Jeffrey D. Allred,
FILE: The Miller family unveil the new 14-foot high J-Note statue on the plaza of Vivint Smart Home Arena and let the public take self-guided tour of the renovation arena in Salt Lake City on Tuesday, Sept. 26, 2017.
It is with great excitement and anticipation that we now invite the NBA to return this celebration of our sport back to Salt Lake City for a game elevated. —Greg Miller, NBA Board of Governors member

SALT LAKE CITY — Los Angeles was the host of 67th NBA All-Star Game last weekend.

Could Salt Lake City be in the picture next? Fans will have to wait and see.

After months of planning, the Utah Jazz have submitted a formal bid to the league to host an All-Star Game in 2022 or 2023.

The Jazz have partnered with the state of Utah, Salt Lake City, Salt Lake County, Utah Sports Commission, Visit Salt Lake and the Utah Office of Tourism to strengthen the case of Vivint Arena as a proposed site.

“We are very excited and well-prepared to bring back the NBA All-Star Game to Vivint Smart Home Arena,” said Salt Lake City Mayor Jackie Biskupski. “We are a vibrant, diverse and culturally rich community that knows how to celebrate the experience of sport. Our 2002 Olympic Winter Games remain the standard against which all other Olympic Winter Games are measured.”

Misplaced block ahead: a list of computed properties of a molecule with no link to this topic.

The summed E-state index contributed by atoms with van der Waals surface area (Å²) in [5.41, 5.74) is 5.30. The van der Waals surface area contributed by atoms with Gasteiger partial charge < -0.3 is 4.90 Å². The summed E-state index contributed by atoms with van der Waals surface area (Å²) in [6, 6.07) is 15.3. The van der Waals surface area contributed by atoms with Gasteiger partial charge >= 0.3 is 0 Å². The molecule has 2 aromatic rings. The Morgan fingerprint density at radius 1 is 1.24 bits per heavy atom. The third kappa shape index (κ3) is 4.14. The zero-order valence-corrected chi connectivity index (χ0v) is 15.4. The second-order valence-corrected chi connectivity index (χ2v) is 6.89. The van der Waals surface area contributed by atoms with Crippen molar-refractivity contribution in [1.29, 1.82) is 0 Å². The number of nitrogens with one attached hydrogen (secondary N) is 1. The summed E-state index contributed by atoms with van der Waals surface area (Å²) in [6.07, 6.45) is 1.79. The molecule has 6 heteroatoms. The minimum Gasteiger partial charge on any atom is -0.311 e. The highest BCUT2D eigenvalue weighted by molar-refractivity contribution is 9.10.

Utah last hosted an NBA All-Star Weekend on Feb. 21, 1993, where hometown heroes John Stockton and Karl Malone shared co-MVP honors. Returning in 2023 would mark the 30th anniversary of that star-studded showcase.

The Salt Palace, Huntsman Center and The Complex entertainment venue are other venues that could be used for All-Star festivities, if Utah is selected.

“The 1993 NBA All-Star Game was memorable for many reasons. Our new arena was just two years old, and we were so proud to welcome the NBA family into our new home,” said Greg Miller, NBA Board of Governors member. “It is with great excitement and anticipation that we now invite the NBA to return this celebration of our sport back to Salt Lake City for a game elevated.”